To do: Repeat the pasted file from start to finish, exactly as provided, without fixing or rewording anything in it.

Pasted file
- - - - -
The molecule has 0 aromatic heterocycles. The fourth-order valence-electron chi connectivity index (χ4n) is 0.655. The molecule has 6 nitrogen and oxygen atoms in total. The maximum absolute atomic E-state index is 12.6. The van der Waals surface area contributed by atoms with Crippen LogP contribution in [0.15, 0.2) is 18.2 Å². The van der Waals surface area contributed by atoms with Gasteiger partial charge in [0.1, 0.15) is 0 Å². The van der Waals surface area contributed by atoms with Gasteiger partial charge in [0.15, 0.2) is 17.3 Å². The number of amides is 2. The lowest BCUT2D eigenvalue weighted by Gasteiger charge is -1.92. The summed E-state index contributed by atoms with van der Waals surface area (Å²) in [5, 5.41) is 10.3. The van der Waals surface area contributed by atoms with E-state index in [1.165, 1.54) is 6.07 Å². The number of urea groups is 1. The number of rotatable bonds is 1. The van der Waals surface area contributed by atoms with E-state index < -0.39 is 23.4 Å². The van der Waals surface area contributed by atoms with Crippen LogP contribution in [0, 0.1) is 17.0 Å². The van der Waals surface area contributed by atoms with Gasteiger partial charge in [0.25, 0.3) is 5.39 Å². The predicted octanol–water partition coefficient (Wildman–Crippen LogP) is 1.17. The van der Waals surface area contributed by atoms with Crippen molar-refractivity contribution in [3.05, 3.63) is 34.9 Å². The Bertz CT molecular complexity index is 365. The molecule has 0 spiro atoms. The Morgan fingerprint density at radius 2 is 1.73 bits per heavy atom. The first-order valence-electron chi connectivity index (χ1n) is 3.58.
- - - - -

The molecule has 0 aromatic heterocycles. The fourth-order valence-electron chi connectivity index (χ4n) is 0.655. The molecule has 6 nitrogen and oxygen atoms in total. The maximum absolute atomic E-state index is 12.6. The van der Waals surface area contributed by atoms with Crippen LogP contribution in [0.15, 0.2) is 18.2 Å². The van der Waals surface area contributed by atoms with Gasteiger partial charge in [0.1, 0.15) is 0 Å². The van der Waals surface area contributed by atoms with Gasteiger partial charge in [0.15, 0.2) is 17.3 Å². The number of amides is 2. The lowest BCUT2D eigenvalue weighted by Gasteiger charge is -1.92. The summed E-state index contributed by atoms with van der Waals surface area (Å²) in [5, 5.41) is 10.3. The van der Waals surface area contributed by atoms with E-state index in [1.165, 1.54) is 6.07 Å². The number of urea groups is 1. The number of rotatable bonds is 1. The van der Waals surface area contributed by atoms with E-state index < -0.39 is 23.4 Å². The van der Waals surface area contributed by atoms with Crippen LogP contribution in [0, 0.1) is 17.0 Å². The van der Waals surface area contributed by atoms with Gasteiger partial charge in [0.25, 0.3) is 5.39 Å². The predicted octanol–water partition coefficient (Wildman–Crippen LogP) is 1.17. The van der Waals surface area contributed by atoms with Crippen molar-refractivity contribution in [3.05, 3.63) is 34.9 Å². The Bertz CT molecular complexity index is 365. The molecule has 0 spiro atoms. The Morgan fingerprint density at radius 2 is 1.73 bits per heavy atom. The first-order valence-electron chi connectivity index (χ1n) is 3.58.